Linux 3.13.0-49-generic (titanclusters-xxxxx) 07/14/2015    _x86_64_ (32 CPU)

07:41:02 PM UID PID %usr %system  %guest %CPU CPU Command
07:41:03 PM 0         9    0.00    0.94    0.00    0.94     1  rcuos/0
07:41:03 PM 0      4214    5.66    5.66    0.00   11.32    15  mesos-slave
07:41:03 PM 0      4354    0.94    0.94    0.00    1.89     8  java
07:41:03 PM 0      6521 1596.23    1.89    0.00 1598.11    27  java
07:41:03 PM 0      6564 1571.70    7.55    0.00 1579.25    28  java
07:41:03 PM 60004     60154    0.94    4.72    0.00    5.66     9  pidstat

07:41:03 PM UID PID %usr %system  %guest %CPU CPU Command
07:41:04 PM 0      4214    6.00    2.00    0.00    8.00    15  mesos-slave
07:41:04 PM 0      6521 1590.00    1.00    0.00 1591.00    27  java
07:41:04 PM 0      6564 1573.00   10.00    0.00 1583.00    28  java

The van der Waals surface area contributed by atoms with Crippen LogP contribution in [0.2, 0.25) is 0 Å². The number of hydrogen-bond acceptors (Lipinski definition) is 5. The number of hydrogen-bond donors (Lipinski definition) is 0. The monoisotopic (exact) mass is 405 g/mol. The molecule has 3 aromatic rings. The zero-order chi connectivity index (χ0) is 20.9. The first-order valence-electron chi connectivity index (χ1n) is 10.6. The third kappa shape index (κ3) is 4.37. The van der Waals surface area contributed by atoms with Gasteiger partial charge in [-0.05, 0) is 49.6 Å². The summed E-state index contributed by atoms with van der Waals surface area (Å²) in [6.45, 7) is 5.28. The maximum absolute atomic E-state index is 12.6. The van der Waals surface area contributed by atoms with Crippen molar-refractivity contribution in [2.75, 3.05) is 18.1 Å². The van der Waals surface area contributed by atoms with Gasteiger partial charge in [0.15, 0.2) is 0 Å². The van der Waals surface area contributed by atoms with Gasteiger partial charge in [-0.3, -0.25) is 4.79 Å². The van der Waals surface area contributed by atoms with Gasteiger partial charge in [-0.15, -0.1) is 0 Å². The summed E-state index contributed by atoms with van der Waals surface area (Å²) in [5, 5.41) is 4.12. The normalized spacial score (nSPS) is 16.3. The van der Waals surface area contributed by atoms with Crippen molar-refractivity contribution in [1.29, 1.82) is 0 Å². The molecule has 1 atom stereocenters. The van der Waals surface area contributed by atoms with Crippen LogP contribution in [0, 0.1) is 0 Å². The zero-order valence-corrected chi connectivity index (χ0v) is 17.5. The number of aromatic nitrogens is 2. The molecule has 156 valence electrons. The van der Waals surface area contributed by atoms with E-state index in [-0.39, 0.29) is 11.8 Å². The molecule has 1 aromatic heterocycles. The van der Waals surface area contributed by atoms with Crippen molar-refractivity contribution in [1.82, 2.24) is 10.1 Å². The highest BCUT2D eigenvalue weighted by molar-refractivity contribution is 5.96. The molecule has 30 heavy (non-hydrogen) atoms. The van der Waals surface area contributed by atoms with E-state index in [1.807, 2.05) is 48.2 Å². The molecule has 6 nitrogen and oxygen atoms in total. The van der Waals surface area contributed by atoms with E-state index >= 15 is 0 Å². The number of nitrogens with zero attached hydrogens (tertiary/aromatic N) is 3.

07:41:04 PM 108      6718    1.00    0.00    0.00    1.00     0  snmp-pass
07:41:04 PM 60004     60154    1.00    4.00    0.00    5.00     9  pidstat
^C

This command is used to print the CPU usage of each process, similar to the content displayed in the top command. The advantage of pidstat is that it can scroll through the running process, rather than clear the screen as top does.

In the above example, the CPU utilization of the two Java processes in the% CPU is 1590% and 1573% respectively, which means that the Java processes occupy 16 CPUs.

6. iostat -xz 1

Similar to vmstat, the first output is the sampling data from the system startup to statistics;

$ iostat -xz 1
Linux 3.13.0-49-generic (titanclusters-xxxxx) 07/14/2015  _x86_64_ (32 CPU)

avg-cpu: %user %nice %system %iowait %steal %idle          
73.96    0.00    3.73    0.03    0.06   22.21

Device: rrqm/s wrqm/s r/s w/s rkB/s wkB/s avgrq-sz avgqu-sz await r_await w_await svctm %util
xvda 0.00     0.23    0.21    0.18     4.52     2.08    34.37     0.00    9.98   13.80    5.42   2.44   0.09
xvdb 0.01     0.00    1.02    8.94   127.97   598.53   145.79     0.00    0.43    1.78    0.28   0.25   0.25
xvdc 0.01     0.00    1.02    8.86   127.79   595.94   146.50     0.00    0.45    1.82    0.30   0.27   0.26